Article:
We are making a book about Badly Drawn Boy and want your stories! This book will tell the Badly Drawn Boy story in the words of fans. We want to hear from anyone who has a story to tell.
What made you a fan? Where did you first discover his songs, was it on the radio or a TV performance? Did you walk down the aisle to The Shining? Where have you seen him live? Who did you go with? Do you have tickets, lanyards, photos you could share? Every memory, however slight, will help to paint a picture for this new book which will be published later this year.
If you would like to be a part of this please send your story to: [email protected]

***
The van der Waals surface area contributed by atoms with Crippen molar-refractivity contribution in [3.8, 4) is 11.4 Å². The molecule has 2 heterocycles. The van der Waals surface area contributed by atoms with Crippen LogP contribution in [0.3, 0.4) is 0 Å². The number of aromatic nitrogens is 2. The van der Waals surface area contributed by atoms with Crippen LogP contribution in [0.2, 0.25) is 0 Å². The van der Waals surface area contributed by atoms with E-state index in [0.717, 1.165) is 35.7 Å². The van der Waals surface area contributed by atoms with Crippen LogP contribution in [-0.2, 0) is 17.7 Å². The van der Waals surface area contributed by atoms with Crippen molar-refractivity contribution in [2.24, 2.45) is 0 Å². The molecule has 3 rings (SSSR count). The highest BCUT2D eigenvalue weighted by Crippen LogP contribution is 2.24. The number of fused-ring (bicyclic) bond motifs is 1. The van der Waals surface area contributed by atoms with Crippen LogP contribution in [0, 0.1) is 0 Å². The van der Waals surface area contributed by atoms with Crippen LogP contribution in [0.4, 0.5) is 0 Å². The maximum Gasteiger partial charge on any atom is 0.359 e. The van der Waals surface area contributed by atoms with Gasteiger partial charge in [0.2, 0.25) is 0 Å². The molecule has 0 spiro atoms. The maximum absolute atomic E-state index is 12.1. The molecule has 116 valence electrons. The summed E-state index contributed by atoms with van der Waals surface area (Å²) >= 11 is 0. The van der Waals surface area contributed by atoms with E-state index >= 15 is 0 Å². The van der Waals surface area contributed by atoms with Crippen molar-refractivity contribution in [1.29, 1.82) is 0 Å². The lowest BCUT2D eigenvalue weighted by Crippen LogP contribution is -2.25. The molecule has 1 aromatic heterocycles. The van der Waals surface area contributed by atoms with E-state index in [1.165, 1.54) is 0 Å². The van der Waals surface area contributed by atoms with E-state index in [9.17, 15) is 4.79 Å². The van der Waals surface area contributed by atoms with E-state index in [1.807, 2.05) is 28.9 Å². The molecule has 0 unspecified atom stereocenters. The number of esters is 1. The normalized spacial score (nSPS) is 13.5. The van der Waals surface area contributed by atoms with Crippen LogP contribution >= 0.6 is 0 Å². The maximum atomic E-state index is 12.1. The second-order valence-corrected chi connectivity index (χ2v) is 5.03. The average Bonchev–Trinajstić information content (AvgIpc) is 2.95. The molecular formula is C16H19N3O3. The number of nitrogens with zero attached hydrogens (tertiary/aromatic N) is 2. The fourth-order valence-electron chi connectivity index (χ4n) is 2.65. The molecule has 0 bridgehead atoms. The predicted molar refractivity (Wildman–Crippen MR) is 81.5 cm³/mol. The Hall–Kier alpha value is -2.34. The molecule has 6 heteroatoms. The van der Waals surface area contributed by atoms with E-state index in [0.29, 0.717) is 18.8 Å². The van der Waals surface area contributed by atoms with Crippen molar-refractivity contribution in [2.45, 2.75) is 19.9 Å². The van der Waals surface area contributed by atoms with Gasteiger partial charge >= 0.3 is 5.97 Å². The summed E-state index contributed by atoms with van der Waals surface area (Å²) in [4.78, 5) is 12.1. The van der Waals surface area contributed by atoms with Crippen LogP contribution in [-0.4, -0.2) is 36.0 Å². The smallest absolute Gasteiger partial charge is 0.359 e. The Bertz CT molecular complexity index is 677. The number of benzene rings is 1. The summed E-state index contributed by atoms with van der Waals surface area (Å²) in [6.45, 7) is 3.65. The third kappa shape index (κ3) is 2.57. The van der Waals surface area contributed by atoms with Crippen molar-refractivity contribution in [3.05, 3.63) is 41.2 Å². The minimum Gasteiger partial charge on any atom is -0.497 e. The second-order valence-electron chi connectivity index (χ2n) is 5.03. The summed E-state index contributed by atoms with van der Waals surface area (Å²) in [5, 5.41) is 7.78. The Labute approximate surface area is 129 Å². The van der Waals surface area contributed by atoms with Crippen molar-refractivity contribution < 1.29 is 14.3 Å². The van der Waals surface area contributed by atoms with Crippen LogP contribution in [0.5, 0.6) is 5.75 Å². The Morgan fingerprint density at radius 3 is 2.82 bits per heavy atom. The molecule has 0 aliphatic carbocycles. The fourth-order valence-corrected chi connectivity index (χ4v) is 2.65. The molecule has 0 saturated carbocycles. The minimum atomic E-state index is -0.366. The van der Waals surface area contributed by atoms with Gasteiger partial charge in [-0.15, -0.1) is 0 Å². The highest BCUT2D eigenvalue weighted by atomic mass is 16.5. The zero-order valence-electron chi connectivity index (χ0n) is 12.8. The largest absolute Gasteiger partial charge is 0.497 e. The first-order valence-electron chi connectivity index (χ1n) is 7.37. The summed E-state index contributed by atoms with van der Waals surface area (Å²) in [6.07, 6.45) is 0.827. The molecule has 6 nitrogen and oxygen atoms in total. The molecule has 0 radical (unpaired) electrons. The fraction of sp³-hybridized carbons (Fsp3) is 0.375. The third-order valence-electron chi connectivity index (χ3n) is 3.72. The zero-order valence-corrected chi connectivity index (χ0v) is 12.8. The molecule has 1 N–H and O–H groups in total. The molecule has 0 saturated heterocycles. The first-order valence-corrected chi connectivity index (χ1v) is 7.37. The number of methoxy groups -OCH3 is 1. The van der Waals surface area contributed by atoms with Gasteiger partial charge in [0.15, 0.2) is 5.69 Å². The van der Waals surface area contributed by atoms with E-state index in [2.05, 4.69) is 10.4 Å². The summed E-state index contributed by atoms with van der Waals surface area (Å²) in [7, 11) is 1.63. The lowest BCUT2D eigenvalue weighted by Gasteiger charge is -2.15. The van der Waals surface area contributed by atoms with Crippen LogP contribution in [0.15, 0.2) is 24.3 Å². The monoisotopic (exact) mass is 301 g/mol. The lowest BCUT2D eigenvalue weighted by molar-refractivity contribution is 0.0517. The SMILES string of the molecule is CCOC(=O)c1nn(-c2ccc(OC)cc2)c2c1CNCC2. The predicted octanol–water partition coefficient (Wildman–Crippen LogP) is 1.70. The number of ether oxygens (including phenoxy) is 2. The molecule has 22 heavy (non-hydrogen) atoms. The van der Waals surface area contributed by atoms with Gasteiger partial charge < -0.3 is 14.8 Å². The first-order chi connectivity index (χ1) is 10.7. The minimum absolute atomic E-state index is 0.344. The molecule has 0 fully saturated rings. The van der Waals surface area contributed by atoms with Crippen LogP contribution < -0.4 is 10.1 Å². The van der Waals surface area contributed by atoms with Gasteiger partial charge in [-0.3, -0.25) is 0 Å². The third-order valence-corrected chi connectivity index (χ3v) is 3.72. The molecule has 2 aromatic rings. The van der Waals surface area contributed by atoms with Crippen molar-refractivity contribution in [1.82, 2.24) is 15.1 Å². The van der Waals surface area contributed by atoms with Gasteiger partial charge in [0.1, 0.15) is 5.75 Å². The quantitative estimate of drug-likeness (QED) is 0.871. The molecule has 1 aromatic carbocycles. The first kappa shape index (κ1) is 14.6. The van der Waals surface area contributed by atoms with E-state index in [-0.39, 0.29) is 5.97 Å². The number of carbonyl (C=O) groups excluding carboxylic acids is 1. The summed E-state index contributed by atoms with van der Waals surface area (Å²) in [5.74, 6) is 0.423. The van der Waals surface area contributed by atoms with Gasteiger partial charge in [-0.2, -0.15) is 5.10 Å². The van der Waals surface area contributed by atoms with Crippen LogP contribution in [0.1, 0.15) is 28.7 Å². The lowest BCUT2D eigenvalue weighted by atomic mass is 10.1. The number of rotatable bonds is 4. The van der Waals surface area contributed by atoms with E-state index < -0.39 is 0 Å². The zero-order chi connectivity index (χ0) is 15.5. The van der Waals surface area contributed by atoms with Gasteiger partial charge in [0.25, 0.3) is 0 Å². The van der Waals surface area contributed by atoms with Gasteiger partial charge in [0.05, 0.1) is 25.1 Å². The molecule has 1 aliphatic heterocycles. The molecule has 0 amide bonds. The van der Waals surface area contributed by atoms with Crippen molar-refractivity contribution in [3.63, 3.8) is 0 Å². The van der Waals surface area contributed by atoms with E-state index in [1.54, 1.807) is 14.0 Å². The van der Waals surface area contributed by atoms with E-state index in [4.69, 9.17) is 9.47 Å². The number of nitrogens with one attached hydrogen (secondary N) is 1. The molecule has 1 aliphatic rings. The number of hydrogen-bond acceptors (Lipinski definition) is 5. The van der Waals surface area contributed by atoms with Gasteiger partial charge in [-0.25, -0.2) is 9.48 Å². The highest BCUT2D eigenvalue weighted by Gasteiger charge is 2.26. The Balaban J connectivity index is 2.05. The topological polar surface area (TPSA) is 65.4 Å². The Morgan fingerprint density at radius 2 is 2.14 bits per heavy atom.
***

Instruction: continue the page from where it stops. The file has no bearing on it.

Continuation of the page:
Deacon Blue are proud to announce the band’s first official book, To Be Here Someday, in conjunction with This Day in Music Books.
This Day in Music Books, are working on a new book about life on the road for the hard working live music crew.
We’ve seen how our live music industry has been shut down thanks to Covid-19 and read how hard this has been for the production crew. All profits from the sale of this new book will go towards the Stagehand Covid 19 Crew Relief Fund.
We’d love to give fans an insight into what it’s like to be on tour; big tour, small tour, the good, the bad and the ugly!* We would like to hear from you with the stories that are safe to tell!
You could tell fans how you became part of the live crew. Was it a chance meeting? What’s your job on tour? What do you do in that role whilst on the road? Do you really wake up not knowing where you are? Can you even sleep on a tour bus or is it one long party?